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Gowrie youth restores 1927 Maytag washer

By Staff | Aug 26, 2015

-Farm News photo by Kriss Nelson ERICA NORDIN’S restored 1927 Maytag washing machine is on display in front of the FFA display building at the Iowa State Fair. Nordin earned a purple ribbon and a red ribbon for winning second place overall in the restored farm equipment category.

By KRISS NELSON

“mailto:jknelson@frontiernet.net”>jknelson@frontiernet.net

DES MOINES – There are many different types of exhibits 4-H and FFA members work on throughout the year to have featured at the Iowa State Fair.

Those exhibits include animals, tractors and even washing machines.

Erica Nordin, a 17-year-old senior at Southeast Valley High School, in Gowrie, and a member of the Central Plains FFA chapter, entered an old washing machine at the Iowa State Fair – a project that earned her top honors.

-Farm News photo by Larry Kershner SCOTT EVANS, 16, of Iowa Falls, sprays a cleanser on Aug. 14 on his 1946 Huber road maintainer, which he restored and entered in the 2015 FFA competition at the Iowa State Fair. He was doing last-minute, detailed cleaning prior to judging.

Nordin’s 1927 Model 90 Maytag earned her a purple ribbon and second place overall honors in the restored farm equipment category.

Although Nordin keeps herself busy with various activities both in and out of high school, she was eager to try a restoration project.

“I decided to restore something and enter it in the Iowa State Fair to give myself a personal challenge and further my knowledge in some of our history,” said Nordin. “I also wanted to represent our FFA chapter and school.”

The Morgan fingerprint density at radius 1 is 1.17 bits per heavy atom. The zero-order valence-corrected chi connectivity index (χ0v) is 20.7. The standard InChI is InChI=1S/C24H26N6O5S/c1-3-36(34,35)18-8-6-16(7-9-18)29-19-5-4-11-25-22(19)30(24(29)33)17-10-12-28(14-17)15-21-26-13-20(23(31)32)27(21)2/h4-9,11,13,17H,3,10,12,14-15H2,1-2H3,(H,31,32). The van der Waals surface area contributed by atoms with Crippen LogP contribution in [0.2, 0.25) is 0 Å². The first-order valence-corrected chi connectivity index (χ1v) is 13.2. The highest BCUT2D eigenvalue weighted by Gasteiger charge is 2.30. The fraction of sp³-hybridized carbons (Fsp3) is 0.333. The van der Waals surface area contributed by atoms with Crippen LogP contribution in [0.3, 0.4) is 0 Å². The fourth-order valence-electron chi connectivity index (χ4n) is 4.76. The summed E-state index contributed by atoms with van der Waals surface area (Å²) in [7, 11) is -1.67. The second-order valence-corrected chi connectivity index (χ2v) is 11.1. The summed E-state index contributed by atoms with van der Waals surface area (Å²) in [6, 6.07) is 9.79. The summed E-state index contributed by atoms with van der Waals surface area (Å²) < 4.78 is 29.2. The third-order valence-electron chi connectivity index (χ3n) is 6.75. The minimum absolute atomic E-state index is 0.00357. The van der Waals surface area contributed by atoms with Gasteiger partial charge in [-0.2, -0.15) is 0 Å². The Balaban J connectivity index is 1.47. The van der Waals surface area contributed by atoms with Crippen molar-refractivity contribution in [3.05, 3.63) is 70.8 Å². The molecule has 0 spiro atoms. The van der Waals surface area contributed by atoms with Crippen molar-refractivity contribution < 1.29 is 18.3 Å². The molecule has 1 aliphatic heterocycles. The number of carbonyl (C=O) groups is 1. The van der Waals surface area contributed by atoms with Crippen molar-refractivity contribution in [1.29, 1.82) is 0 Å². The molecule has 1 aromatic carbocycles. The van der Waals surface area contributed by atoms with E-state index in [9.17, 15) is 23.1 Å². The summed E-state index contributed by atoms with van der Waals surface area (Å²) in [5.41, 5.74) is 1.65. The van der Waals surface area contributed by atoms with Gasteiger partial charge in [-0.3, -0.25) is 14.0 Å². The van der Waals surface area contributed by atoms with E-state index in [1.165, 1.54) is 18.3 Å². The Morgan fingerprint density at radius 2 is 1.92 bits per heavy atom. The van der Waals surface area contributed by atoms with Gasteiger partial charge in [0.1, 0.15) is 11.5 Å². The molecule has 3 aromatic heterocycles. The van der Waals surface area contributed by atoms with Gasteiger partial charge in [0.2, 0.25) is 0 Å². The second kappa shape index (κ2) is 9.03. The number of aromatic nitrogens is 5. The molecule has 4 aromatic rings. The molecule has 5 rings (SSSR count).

Nordin decided on restoring the Maytag after her father, Matt Nordin, was reminiscing with her about rebuilding Maytag engines with his grandfather, Joel Nordin, in their shop near Gowrie.

“When thinking of what project to enter, one day we happened to be in our shop where my great-grandpa and dad worked together on making old Maytag motors work,” Nordin said. “This ended up helping me make a decision to restore the 1927 Maytag washing machine. I also thought it would be neat to see one of these machines restored and looking almost brand new.”

Nordin said she had to do quite a lot of work on the old appliance.

“I had to do several things to the machine that ranged anywhere from using a wire grinder to using enamel gray dove paint to finish up my project,” said Nordin. “I did these things and so much more to keep the washing as original as possible, all the while focusing on completing it with as little help as possible.”

Earning high honors at the fair and being able to see the finished product, Nordin said all of the time she spent working on the unit was worth it.

“Although the project took a lot of time and effort,” she said, “looking at the finished product fills me with such satisfaction and I would do it all again.”

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